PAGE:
Stars Come Out for CNN's Tribute to Heroes -- But the Focus Is on Everyday People Doing Extraordinary Things
It is an awards show where you hear some unusual words coming out of the winners’ mouths, as in, "It's not about me." And therein lies the spirit of celebrating everyday people who are changing the world in the two-hour program that is "CNN Heroes: An All-Star Tribute.”
The sixth annual edition of the show, hosted again by the cable news net’s Anderson Cooper, was broadcast live Sunday, Dec. 2, from the Shrine Auditorium in Los Angeles and honored 10 individuals who are making extraordinary contributions to improving the lives of others – in communities from Kathmandu to Butte, Boulder to Port-au-Prince and Boca Raton to Cartagena.
Actor Harvey Keitel set the tone as he opened the show against a stark background by describing heroes like Malala Yousufzai, the young girl who was shot in Pakistan for promoting girls’ rights to an education, and the father who died as a result of Hurricane Sandy with his arms around the son he was trying to save from the floodwaters.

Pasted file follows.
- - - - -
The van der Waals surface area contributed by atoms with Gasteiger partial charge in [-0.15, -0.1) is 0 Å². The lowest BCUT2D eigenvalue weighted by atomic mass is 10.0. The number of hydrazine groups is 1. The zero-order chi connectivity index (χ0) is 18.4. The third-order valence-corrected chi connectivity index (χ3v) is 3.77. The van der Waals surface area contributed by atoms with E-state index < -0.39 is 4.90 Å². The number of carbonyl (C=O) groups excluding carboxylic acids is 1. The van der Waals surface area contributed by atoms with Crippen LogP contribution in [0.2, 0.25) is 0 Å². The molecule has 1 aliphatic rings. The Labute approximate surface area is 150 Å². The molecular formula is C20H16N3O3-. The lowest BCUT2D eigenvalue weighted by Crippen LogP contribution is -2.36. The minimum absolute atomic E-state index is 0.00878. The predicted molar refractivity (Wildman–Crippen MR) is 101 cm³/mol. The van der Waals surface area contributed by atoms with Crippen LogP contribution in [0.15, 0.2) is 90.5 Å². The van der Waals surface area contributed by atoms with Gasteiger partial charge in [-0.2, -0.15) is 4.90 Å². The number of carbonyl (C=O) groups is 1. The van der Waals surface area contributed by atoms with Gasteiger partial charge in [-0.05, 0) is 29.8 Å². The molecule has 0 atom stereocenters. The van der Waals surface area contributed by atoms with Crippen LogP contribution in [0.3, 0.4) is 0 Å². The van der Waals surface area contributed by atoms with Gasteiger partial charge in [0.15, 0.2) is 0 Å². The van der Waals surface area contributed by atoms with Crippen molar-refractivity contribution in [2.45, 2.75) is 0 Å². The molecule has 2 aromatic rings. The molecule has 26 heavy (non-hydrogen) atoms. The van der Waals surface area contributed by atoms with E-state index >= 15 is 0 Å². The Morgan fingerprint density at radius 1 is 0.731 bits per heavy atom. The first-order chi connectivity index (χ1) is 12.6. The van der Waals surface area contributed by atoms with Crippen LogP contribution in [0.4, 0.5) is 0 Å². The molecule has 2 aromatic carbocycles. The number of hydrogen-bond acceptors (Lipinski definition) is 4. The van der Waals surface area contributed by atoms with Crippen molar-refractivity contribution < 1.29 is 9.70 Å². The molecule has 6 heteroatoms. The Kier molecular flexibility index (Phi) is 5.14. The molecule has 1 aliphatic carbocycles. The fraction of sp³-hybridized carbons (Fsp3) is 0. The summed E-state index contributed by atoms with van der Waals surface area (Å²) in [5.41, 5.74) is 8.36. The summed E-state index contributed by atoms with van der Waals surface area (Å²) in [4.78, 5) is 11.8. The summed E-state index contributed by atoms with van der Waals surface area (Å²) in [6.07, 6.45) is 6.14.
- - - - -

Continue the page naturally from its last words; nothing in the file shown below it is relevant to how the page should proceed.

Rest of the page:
"As a young Marine, I was taught to help people who can't help themselves," Keitel said. "Heroes speak the language of humanity. There are those who rise to the occasion and those who wake up every day and do heroic work."
CNN’s honorees are all inspirational individuals who seem to have certain characteristics in common. As their stories unfolded in well-produced pre-taped packages, it was apparent they were motivated by personal tragedy, such as losing a child, or were struck by a tremendous injustice, or in a moment of clarity, simply recognized a gaping need.
Many work with children, like Nepal’s Pushpa Basnet, who discovered eight years ago that children whose parents are sent to prison in Kathmandu are forced to live behind bars as well -- in dire conditions. She started a day care center for the incarcerated children where they could learn to read, sing and draw, and eventually a home where dozens of children were able to live and start a new life. Within a few years, she hopes to build another group home with its own school for the kids and to create a college savings fund so they can continue their educations.